Preventing Traumatic Brain Injuries
- Posted on: Mar 11 2020
Do you remember when you were a child and your parents would constantly warn you to wear a helmet if you went bike riding? Or when your coach would insist you wear your helmet for baseball and football practice? While at the time it may have felt as though they were being overprotective, the truth is they were trying to help you prevent things like traumatic brain injuries.
The main diagnostic imaging tests used to diagnose traumatic brain injuries here at GO Imaging are CT scans, MRIs and X-Rays.
– Computerized tomography or CT Scans: CT scans, also called “cat” scans, will take an X-ray from multiple angles of your brain to give us a complete image. With this image, we can see bruising, bleeding, and other damage.
– Magnetic resonance imaging (MRI): Using magnets and radio waves, we can produce images that are more detailed than a CT scan. However, an MRI may not be ordered until after a CT scan because CT scans can be completed faster. Once it’s determined there may be a problem, we’ll order the MRI to see just how severe the issue is.
– X-Ray: An X-Ray of the head is occasionally used to detect and assess skull fractures. More often than not though, if a TBI is suspected, a CT scan will be completed instead of a single X-Ray.
Unfortunately, many of the traumatic brain injuries (TBI) we see could have been prevented. With that in mind, below we’re sharing the top causes of TBIs and methods you can implement to prevent them.
Common Causes of Traumatic Brain Injuries
The most common causes of TBIs are:
- Falls – Falling off bikes, downstairs, slipping on water/sand/slippery floors, etc…
- Motor vehicle accidents – TBIs can occur when hitting your head against a window or any surface of the car. If there are heavy items in the car that hit you during the accident, this can also lead to a TBI.
- Sports injuries – Baseballs and bats hitting the head, falls on the field, colliding with other players, etc…
- While fighting – Think punches and blows to the head
- Gun violence, explosive blasts, and injuries sustained in combat – TBIs due to these causes are more common for members of our armed forces and for first responders such as police and firefighters
Preventing Traumatic Brain Injuries
A few methods you can use to prevent TBIs include, but aren’t limited to:
- Always wear a helmet when playing sports – Even a bike ride or going rollerblading warrants a helmet. Helmets are especially important in contact sports, and in those where objects could fly at your head.
- Watch where you are walking – If an area looks slick, use caution when walking on it, or avoid it completely. If there is liquid on the floor, dry it up as quickly as possible.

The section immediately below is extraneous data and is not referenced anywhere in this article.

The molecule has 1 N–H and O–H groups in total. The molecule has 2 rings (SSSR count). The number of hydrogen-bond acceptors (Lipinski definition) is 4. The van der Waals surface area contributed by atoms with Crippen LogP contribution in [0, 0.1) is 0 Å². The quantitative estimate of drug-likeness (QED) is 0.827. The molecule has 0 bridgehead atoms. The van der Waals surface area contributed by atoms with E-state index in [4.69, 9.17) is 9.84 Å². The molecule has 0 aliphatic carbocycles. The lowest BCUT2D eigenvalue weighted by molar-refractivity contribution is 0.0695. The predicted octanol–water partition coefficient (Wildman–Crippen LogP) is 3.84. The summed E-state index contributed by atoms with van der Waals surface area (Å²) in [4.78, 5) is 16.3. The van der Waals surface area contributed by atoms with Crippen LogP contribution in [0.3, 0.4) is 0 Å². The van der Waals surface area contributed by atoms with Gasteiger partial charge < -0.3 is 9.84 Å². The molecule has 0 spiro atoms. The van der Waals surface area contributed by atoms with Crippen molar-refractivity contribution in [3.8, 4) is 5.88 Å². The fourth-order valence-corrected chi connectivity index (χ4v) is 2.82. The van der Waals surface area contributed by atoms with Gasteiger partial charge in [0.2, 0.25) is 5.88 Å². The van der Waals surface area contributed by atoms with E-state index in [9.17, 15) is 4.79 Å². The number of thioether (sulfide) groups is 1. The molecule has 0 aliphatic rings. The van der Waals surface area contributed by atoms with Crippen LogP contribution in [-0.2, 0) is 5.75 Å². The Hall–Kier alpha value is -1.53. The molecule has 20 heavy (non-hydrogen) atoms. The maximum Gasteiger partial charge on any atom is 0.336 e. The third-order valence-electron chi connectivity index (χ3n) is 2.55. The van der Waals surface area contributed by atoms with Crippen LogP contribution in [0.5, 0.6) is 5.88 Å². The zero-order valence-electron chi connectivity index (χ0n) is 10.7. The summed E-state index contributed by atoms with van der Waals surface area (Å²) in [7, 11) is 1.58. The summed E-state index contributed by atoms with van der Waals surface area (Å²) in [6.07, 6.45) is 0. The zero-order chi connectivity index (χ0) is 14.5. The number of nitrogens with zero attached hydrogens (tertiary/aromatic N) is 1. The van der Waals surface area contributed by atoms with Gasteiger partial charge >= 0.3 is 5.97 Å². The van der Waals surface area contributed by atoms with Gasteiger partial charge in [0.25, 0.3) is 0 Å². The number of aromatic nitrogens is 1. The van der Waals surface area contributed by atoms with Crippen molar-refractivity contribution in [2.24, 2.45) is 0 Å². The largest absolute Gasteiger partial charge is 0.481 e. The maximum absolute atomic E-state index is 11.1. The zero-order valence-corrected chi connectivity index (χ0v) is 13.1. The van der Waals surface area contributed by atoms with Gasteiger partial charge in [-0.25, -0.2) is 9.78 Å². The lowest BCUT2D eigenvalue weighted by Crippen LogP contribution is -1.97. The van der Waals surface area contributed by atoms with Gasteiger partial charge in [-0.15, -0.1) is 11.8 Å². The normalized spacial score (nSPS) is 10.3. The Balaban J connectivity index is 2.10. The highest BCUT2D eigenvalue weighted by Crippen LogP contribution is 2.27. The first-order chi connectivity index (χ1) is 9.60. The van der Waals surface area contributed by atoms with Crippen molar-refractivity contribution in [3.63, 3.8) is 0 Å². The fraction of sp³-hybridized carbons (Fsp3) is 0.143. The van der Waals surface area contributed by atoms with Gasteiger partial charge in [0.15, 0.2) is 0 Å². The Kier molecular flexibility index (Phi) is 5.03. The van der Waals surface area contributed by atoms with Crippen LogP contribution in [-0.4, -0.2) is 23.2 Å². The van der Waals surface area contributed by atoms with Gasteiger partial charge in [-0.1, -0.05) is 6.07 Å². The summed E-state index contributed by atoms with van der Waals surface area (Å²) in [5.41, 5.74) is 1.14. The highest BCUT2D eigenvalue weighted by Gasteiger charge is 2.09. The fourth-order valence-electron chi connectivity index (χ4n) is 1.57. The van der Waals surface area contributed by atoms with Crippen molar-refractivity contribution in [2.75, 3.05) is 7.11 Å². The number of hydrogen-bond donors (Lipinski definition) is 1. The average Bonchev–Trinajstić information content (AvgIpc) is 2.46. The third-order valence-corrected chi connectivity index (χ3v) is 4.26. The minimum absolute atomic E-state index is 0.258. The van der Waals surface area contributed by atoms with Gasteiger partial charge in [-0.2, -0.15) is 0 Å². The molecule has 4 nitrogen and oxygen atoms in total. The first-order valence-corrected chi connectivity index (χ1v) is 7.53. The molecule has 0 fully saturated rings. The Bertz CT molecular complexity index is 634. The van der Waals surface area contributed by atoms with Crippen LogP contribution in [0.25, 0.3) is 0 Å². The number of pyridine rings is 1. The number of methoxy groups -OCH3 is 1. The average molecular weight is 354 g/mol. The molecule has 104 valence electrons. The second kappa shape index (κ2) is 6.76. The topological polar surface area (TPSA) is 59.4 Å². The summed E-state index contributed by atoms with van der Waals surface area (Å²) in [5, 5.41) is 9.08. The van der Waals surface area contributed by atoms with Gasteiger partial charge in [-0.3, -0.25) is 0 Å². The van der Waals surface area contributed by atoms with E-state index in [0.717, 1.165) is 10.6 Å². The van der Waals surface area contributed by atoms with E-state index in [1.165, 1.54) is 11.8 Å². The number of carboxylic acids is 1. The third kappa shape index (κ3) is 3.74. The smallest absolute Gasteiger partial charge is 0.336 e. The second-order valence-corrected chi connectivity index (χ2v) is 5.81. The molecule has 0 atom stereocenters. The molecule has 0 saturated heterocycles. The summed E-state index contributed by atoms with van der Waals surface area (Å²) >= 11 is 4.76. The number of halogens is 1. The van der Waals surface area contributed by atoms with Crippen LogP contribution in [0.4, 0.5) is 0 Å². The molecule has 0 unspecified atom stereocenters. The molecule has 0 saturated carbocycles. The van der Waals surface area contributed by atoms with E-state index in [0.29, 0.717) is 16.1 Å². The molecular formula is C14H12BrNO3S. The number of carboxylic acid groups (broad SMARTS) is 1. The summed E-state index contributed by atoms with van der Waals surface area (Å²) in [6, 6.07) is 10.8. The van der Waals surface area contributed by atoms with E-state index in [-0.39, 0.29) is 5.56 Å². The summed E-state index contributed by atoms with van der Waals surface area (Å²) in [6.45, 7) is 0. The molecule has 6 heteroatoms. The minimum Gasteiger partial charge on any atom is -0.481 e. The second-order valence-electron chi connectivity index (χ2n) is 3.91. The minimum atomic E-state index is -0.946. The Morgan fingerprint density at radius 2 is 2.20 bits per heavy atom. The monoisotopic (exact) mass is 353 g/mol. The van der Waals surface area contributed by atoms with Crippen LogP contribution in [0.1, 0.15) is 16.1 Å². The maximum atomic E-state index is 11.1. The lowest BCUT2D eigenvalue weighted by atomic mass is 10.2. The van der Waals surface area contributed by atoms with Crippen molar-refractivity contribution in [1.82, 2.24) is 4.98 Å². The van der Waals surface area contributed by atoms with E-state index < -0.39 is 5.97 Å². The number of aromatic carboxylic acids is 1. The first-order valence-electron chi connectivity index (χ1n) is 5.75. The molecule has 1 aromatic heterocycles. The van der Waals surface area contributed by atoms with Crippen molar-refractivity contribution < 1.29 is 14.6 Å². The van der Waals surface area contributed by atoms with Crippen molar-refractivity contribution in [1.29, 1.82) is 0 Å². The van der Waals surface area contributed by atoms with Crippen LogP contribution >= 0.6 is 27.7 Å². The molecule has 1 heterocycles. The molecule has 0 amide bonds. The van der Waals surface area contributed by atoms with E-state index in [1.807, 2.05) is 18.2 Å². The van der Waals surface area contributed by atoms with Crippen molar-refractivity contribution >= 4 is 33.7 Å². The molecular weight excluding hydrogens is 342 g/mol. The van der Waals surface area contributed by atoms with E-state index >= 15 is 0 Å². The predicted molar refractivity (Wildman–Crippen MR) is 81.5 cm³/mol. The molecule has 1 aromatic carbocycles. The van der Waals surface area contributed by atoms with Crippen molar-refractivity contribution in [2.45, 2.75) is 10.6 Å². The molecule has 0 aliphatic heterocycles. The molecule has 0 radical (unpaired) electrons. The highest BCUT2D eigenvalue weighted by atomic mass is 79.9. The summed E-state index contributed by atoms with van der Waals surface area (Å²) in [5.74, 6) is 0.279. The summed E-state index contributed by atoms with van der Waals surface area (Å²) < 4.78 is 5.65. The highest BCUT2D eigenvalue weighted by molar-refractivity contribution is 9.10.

- Wear a seatbelt, always – An accident can occur at any moment. That’s why you should never remove your seatbelt while in transit – not even for a second. It’s also important to stay seated during the entire ride as an auto accident doesn’t have to take place for injury to occur.
And your children should be in a car seat or booster seat as long as possible. The American Academy of Pediatrics says that “infants and toddlers should ride in a rear-facing car safety seat until they reach the highest weight or height allowed by their seat….Once they are facing forward, children should use a forward-facing car safety seat with a harness for as long as possible, until they reach the height and weight limits for their seats.”
After that, they should use a booster seat until the seat belt fits properly. “This is often when they have reached at least 4 feet 9 inches in height and are 8 to 12 years old.”
- Don’t operate a car or machinery while under the influence of alcohol or drugs – When you are under the influence, injury is much more likely.
- Use gripping footwear such as boots, sneakers, or sandals with treads – In the event you have to walk in slick locations, wear the proper footwear to avoid the risk of slip and fall accidents. Should that not be an option, such as when wearing formal wear, you can use non-slip outsoles, or spray hairspray on the bottom of your shoes to prevent the bottoms from being as slippery.
As Shoe Tease explains, “Spray a little (or a lot) of hairspray onto the soles of your shoes until it feels sticky…The stickiness will help your soles stick to the floor much better. This is a great fix if you’re in a bind & need a simple non-slippery shoe hack fast.”
- Remove obstacles from walking areas – Tripping hazards such as toys, bunched rugs, and even furniture should be cleared from the spaces you will be walking through frequently.
- Install safety guards – To prevent yourself and/or loved ones from falling out of windows or falling downstairs.
- Use extreme caution in violent or dangerous areas – While this tip is more for our armed services and first responders, extra steps for safety are always a good idea regardless of your occupation.
Treating Traumatic Brain Injuries
How do you treat TBI should you be affected by one? The answer is it depends on the severity of the injury. In some cases, TBIs will just require rest and medication.
In more severe cases, TBI treatment may require surgery, speech therapy, ongoing medication, and/or other rehabilitation therapies. For a full list of the treatments that may be necessary for TBI, check out this post by the National Institute of Child Health and Human Development.
To schedule your diagnostic imaging tests with GO Imaging Houston or GO Imaging Humble, click here.